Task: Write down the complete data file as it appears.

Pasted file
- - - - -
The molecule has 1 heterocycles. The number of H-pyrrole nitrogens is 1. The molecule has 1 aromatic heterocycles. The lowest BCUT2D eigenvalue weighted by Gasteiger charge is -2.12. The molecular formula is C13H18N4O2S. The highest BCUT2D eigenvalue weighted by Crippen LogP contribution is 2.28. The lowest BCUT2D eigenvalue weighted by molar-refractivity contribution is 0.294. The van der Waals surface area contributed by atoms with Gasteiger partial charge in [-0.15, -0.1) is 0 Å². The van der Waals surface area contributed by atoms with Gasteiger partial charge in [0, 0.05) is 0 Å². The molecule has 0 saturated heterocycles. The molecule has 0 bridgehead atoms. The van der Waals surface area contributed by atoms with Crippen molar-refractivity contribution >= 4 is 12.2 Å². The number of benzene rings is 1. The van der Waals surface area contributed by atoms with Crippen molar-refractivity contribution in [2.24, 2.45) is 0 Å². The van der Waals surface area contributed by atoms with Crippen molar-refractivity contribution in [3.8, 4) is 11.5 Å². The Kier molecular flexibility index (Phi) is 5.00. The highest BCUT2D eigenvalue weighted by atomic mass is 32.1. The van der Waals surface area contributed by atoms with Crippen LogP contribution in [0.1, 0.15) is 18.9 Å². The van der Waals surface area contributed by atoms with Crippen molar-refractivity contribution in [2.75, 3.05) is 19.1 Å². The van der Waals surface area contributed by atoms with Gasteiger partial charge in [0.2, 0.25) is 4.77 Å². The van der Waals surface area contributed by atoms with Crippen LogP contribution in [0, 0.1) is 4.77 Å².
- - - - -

The molecule has 1 heterocycles. The number of H-pyrrole nitrogens is 1. The molecule has 1 aromatic heterocycles. The lowest BCUT2D eigenvalue weighted by Gasteiger charge is -2.12. The molecular formula is C13H18N4O2S. The highest BCUT2D eigenvalue weighted by Crippen LogP contribution is 2.28. The lowest BCUT2D eigenvalue weighted by molar-refractivity contribution is 0.294. The van der Waals surface area contributed by atoms with Gasteiger partial charge in [-0.15, -0.1) is 0 Å². The van der Waals surface area contributed by atoms with Gasteiger partial charge in [0, 0.05) is 0 Å². The molecule has 0 saturated heterocycles. The molecule has 0 bridgehead atoms. The van der Waals surface area contributed by atoms with Crippen molar-refractivity contribution >= 4 is 12.2 Å². The number of benzene rings is 1. The van der Waals surface area contributed by atoms with Crippen molar-refractivity contribution in [2.24, 2.45) is 0 Å². The van der Waals surface area contributed by atoms with Crippen molar-refractivity contribution in [3.8, 4) is 11.5 Å². The Kier molecular flexibility index (Phi) is 5.00. The highest BCUT2D eigenvalue weighted by atomic mass is 32.1. The van der Waals surface area contributed by atoms with Crippen LogP contribution in [0.1, 0.15) is 18.9 Å². The van der Waals surface area contributed by atoms with Crippen molar-refractivity contribution in [2.75, 3.05) is 19.1 Å². The van der Waals surface area contributed by atoms with Gasteiger partial charge in [0.2, 0.25) is 4.77 Å². The van der Waals surface area contributed by atoms with Crippen LogP contribution in [0, 0.1) is 4.77 Å².